**Purpose.**:
To present a new epidemiological method relying on randomized controlled clinical trial (RCT) data to assess whether a treatment was effective, aiding in the decision to continue or stop the treatment in clinical patients.

**Methods.**:
A cutoff point is calculated in the change of a continuous outcome for which a proportion of treated patients clearly achieved a change better than this cutoff point as a result of the treatment. This cutoff point can then be applied to individual patients during routine therapy. The method was applied to reports of the Minimally Classic/Occult Trial of the Anti-VEGF Antibody Ranibizumab in the Treatment of Neovascular AMD (MARINA) trial, which included patients with AMD treated with monthly intravitreal injections of ranibizumab, and to reports of trials involving patients with high IOP, macular edema, and convergence insufficiency.

**Results.**:
The cutoff point in the change in visual acuity (number of letters), above which a proportion of patients clearly benefited due to ranibizumab treatment, was −5.0 at 24 months follow-up. The proportion of treated patients who ended above this cutoff point due to the treatment was 60%. The cutoff point varies with time of follow-up and by subgroup.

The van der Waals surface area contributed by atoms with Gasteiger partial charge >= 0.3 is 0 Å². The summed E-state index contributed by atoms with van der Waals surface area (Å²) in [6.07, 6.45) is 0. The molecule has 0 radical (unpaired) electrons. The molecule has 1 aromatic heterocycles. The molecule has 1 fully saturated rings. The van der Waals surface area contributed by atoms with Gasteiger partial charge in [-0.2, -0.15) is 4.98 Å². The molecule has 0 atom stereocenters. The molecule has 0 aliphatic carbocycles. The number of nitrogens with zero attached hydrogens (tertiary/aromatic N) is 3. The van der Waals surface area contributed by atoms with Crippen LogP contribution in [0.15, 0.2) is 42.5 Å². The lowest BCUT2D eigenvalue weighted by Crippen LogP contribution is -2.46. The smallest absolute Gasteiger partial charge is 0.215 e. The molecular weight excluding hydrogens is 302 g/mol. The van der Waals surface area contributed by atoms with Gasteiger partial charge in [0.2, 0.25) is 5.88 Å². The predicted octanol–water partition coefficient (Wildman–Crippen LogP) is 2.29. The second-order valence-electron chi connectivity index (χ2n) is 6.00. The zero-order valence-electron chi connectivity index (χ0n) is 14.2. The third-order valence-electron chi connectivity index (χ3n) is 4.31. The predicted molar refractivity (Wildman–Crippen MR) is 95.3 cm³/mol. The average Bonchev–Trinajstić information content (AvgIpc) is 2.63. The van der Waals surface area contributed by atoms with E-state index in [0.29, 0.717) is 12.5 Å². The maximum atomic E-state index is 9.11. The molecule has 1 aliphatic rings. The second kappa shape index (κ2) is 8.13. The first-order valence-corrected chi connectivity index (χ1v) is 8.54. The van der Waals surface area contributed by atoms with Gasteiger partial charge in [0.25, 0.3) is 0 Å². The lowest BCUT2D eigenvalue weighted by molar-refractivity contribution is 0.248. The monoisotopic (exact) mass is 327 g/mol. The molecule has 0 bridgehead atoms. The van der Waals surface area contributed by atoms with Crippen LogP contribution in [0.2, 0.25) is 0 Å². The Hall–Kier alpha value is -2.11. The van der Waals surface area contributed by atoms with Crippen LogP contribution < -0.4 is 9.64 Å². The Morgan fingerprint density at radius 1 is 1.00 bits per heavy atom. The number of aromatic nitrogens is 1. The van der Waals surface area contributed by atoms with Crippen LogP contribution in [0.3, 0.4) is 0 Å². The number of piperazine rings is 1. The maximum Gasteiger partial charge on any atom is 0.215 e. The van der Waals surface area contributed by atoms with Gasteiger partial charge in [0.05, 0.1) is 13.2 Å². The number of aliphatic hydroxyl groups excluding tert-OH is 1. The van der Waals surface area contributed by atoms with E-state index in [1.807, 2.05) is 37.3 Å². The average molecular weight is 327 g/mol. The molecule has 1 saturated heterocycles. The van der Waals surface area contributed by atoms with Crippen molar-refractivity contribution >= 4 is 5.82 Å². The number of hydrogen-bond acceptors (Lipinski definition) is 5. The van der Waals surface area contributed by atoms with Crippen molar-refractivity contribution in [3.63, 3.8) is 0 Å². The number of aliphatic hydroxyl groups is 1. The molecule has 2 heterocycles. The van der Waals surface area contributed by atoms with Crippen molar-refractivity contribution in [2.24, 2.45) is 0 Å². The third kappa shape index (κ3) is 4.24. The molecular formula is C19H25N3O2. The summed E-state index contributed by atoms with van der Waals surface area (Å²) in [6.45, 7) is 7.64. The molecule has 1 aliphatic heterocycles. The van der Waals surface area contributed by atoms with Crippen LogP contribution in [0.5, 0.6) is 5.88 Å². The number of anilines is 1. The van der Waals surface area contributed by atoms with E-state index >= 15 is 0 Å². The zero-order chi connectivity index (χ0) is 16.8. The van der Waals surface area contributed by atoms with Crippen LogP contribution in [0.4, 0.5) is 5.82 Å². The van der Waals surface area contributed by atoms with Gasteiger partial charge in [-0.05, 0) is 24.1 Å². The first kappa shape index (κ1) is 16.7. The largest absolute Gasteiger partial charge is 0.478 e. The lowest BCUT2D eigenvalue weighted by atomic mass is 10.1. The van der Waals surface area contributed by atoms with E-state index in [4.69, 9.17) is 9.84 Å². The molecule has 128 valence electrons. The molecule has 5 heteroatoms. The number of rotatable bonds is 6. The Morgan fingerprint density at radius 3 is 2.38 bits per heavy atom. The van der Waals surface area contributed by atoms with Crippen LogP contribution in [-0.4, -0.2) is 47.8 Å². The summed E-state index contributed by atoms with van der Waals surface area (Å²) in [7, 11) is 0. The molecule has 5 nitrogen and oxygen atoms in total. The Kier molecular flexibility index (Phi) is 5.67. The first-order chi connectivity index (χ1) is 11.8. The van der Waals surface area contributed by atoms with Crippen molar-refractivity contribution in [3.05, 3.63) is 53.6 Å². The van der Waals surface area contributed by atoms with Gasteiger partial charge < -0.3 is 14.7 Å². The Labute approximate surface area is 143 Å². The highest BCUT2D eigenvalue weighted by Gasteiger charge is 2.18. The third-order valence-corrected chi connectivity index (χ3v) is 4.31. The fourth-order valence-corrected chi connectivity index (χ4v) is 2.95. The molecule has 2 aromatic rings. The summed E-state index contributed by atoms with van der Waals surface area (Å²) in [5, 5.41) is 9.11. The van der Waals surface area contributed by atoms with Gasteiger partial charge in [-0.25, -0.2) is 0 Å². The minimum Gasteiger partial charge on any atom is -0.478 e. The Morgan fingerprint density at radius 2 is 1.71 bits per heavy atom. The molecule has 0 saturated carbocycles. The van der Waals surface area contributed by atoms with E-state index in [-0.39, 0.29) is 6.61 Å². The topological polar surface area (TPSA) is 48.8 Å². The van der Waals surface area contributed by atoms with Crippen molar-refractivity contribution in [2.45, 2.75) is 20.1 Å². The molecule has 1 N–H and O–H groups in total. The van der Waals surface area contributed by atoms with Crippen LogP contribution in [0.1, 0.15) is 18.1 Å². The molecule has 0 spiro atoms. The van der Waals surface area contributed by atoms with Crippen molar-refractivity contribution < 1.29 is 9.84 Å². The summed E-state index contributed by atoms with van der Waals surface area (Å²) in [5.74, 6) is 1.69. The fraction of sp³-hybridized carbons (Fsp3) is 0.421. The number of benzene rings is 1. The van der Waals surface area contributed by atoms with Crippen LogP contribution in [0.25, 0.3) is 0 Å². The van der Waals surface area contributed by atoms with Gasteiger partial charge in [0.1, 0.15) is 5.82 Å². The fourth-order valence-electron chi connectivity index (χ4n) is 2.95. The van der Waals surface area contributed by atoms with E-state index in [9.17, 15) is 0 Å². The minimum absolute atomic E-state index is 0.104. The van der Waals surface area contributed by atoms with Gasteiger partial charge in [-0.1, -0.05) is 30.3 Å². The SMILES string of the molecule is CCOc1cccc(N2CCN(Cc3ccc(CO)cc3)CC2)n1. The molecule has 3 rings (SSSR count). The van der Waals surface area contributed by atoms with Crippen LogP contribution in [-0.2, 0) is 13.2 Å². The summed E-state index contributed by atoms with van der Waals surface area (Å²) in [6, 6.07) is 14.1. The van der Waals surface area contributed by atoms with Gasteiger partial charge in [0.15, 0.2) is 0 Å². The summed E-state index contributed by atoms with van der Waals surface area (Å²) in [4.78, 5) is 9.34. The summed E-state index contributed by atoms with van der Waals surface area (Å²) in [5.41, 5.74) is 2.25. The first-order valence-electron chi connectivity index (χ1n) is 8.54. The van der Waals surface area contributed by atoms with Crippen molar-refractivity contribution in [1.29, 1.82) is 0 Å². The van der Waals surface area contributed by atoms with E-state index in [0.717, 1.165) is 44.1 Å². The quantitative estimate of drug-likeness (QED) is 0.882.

**Conclusions.**:
Contrary to common interpretation, no change, or a limited decline, in the outcome (visual acuity) can still imply that the patients are better off with the treatment than with no treatment. Stopping the treatment above the cutoff point may not be appropriate since it was effective in at least a proportion of patients. This method applies to a broad range of scales and conditions. (ClinicalTrials.gov number, NCT00056836.)

^{ 1 }AMD is the leading cause of blindness in elderly people in developed countries.

^{ 2 }The disease plays a major role in the daily practice of many ophthalmologists. As an important measure of change in disease intensity, the level of change in visual acuity is the continuous outcome variable in AMD. In addition to this AMD example, we apply the method to other scales and conditions: IOP reduction with topical medication in elevated IOP, visual acuity in the treatment of refractory diabetic macular edema, and near point of convergence (NPC) in the treatment of convergence insufficiency.